Directed by David Cronenberg
Produced by Claude Héroux, Pierre David & Victor Solnicki
Written by David Cronenberg
Starring: James Woods
Country: Canada | Run Time: 89 min
By Colin Hart
I didn’t understand Videodrome—I’m still not sure what the titular “videodrome” is—but I know I liked it. Techno-surrealism is the genre here, and it’s almost everything you could have ever hoped for. That’s a compliment, I think.
Videodrome is directed by David Cronenberg, so you know there are bound to be several gross-out scenes that make your sack shrivel up, yet the film is still a visual treat. Nobody can blend sickening and style quite like Cronenberg—he makes you cringe but you can’t look away. Videodrome has maintained a cult status because it is full of several memorable Cronenbergs: repulsive stomach orifices, metal-infused body parts, bulging television sets and BDSM sex scenes.
That BDSM sex scene, featuring James Woods and Debbie Harry (of Blondie fame), is far and away the movie’s greatest and most memorable moment. Cronenberg makes excellent use of shadow and contrast, while the close-up shots make for claustrophobic, natural body-horror. No need for special effects—pin-pricks and cigarette burns are more frightening than the stomach-VHS that James Woods develops later in the film.
Videodrome brings up moral issues still relevant today; namely, the role that TV and violence play in our lives. The two are combined to appeal to our senses and soon we are stimulated to the point that we “transform.”
James Woods plays a sleazeball (what else is new?) cable-TV producer named Max Renn who specializes in sensationalistic programming. One day, he stumbles upon a stray signal broadcasting a show called Videodrome, which consists of endless torture and murder in a reddish-orange chamber. Max believes that this is the future of television.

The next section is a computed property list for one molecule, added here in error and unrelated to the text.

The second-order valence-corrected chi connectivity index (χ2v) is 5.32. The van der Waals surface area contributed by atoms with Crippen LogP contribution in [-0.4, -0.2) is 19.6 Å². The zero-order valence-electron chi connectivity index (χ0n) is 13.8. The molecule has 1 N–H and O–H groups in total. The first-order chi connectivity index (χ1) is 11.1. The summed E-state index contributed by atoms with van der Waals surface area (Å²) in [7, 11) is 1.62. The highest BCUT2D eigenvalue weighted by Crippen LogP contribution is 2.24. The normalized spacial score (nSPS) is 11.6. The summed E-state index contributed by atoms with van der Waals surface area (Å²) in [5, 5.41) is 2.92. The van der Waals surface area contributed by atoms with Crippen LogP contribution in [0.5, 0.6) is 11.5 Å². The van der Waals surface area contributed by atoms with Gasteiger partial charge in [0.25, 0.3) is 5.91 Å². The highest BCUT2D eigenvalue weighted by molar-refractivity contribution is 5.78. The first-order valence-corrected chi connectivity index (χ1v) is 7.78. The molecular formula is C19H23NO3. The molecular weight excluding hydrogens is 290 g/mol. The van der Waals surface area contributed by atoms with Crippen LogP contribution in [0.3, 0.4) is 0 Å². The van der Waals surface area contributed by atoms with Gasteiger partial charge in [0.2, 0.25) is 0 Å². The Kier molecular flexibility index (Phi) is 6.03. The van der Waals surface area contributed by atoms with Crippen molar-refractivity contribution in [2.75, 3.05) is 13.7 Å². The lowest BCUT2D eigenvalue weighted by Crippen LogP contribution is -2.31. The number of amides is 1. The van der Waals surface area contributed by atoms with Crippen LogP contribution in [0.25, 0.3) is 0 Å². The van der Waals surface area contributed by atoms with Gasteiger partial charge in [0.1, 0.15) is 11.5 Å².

The disturbing snuff films start to have hallucinatory effects on Max. He tries to discover the truth behind Videodrome, involves himself in a murderous large-scale conspiracy and ultimately loses touch with reality.
The plot ultimately proves too confusing for this film to be great. Storylines are picked up and dropped, most of the supporting characters are arbitrary and there are several needless twists. Even the film’s message—whether it is pro-media or anti—is cluttered.
But Cronenberg’s directing is in peak form here. He builds up a stable of tension throughout, even after a slow beginning. When the film goes gloriously off the rails for its final act, Cronenberg’s hand is there to make sure it doesn’t falter. The final 20 minutes are great, grotesque surrealism. Nothing really makes sense, but the visuals can take you on a journey.
It’s a shame that the ending falls a bit flat. One of those “that’s how it ends?” semi-disappointments. It only added to my confusion.
For a film with faults so large and emotions so cold, Videodrome has a surprising amount of staying power. A movie that doesn’t tell a good story shouldn’t be this good. But I guess that’s why it’s a cult classic.
Cronenberg’s vision is so uncompromising here that the film succeeds on aesthetics alone. That’s something only a great director can accomplish. Another 1983 film that pulls off the rare feat of triumphing because of its mise-en-scène: Francis Ford Coppola’s Rumble Fish.